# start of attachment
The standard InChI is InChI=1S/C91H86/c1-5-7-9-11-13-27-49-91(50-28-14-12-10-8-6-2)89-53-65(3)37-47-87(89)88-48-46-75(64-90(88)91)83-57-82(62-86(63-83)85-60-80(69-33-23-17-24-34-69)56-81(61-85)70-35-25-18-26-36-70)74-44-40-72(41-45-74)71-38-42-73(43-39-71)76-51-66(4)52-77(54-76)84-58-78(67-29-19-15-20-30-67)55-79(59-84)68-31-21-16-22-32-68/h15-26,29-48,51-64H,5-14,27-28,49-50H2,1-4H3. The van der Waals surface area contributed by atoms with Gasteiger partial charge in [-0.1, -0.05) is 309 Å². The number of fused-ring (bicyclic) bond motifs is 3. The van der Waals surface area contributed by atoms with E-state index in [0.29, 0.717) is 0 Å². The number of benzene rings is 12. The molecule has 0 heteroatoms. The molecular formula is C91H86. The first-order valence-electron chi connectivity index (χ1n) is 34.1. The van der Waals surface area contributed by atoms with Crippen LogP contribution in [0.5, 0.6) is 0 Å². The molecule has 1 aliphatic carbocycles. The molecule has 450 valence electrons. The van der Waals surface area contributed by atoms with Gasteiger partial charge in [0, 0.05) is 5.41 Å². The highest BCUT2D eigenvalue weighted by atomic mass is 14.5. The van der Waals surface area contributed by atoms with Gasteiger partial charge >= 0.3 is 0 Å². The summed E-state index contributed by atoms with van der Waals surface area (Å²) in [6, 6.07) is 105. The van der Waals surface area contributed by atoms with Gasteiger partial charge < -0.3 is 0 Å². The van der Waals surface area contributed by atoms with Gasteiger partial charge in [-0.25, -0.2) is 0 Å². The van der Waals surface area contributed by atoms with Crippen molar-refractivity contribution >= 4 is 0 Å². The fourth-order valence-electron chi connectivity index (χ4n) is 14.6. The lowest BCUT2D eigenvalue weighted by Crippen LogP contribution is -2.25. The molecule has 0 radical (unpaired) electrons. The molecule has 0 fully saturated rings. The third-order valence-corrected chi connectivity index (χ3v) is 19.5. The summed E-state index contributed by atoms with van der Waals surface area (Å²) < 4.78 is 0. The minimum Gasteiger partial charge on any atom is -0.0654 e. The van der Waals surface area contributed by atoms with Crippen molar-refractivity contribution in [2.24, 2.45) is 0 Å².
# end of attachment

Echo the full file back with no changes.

The standard InChI is InChI=1S/C91H86/c1-5-7-9-11-13-27-49-91(50-28-14-12-10-8-6-2)89-53-65(3)37-47-87(89)88-48-46-75(64-90(88)91)83-57-82(62-86(63-83)85-60-80(69-33-23-17-24-34-69)56-81(61-85)70-35-25-18-26-36-70)74-44-40-72(41-45-74)71-38-42-73(43-39-71)76-51-66(4)52-77(54-76)84-58-78(67-29-19-15-20-30-67)55-79(59-84)68-31-21-16-22-32-68/h15-26,29-48,51-64H,5-14,27-28,49-50H2,1-4H3. The van der Waals surface area contributed by atoms with Gasteiger partial charge in [-0.1, -0.05) is 309 Å². The number of fused-ring (bicyclic) bond motifs is 3. The van der Waals surface area contributed by atoms with E-state index in [0.29, 0.717) is 0 Å². The number of benzene rings is 12. The molecule has 0 heteroatoms. The molecular formula is C91H86. The first-order valence-electron chi connectivity index (χ1n) is 34.1. The van der Waals surface area contributed by atoms with Crippen LogP contribution in [0.5, 0.6) is 0 Å². The molecule has 1 aliphatic carbocycles. The molecule has 450 valence electrons. The van der Waals surface area contributed by atoms with Gasteiger partial charge in [0, 0.05) is 5.41 Å². The highest BCUT2D eigenvalue weighted by atomic mass is 14.5. The van der Waals surface area contributed by atoms with Gasteiger partial charge >= 0.3 is 0 Å². The summed E-state index contributed by atoms with van der Waals surface area (Å²) in [6, 6.07) is 105. The van der Waals surface area contributed by atoms with Gasteiger partial charge < -0.3 is 0 Å². The van der Waals surface area contributed by atoms with Gasteiger partial charge in [-0.25, -0.2) is 0 Å². The van der Waals surface area contributed by atoms with Crippen molar-refractivity contribution >= 4 is 0 Å². The fourth-order valence-electron chi connectivity index (χ4n) is 14.6. The lowest BCUT2D eigenvalue weighted by Crippen LogP contribution is -2.25. The molecule has 0 radical (unpaired) electrons. The molecule has 0 fully saturated rings. The third-order valence-corrected chi connectivity index (χ3v) is 19.5. The summed E-state index contributed by atoms with van der Waals surface area (Å²) < 4.78 is 0. The minimum Gasteiger partial charge on any atom is -0.0654 e. The van der Waals surface area contributed by atoms with Crippen molar-refractivity contribution in [2.24, 2.45) is 0 Å².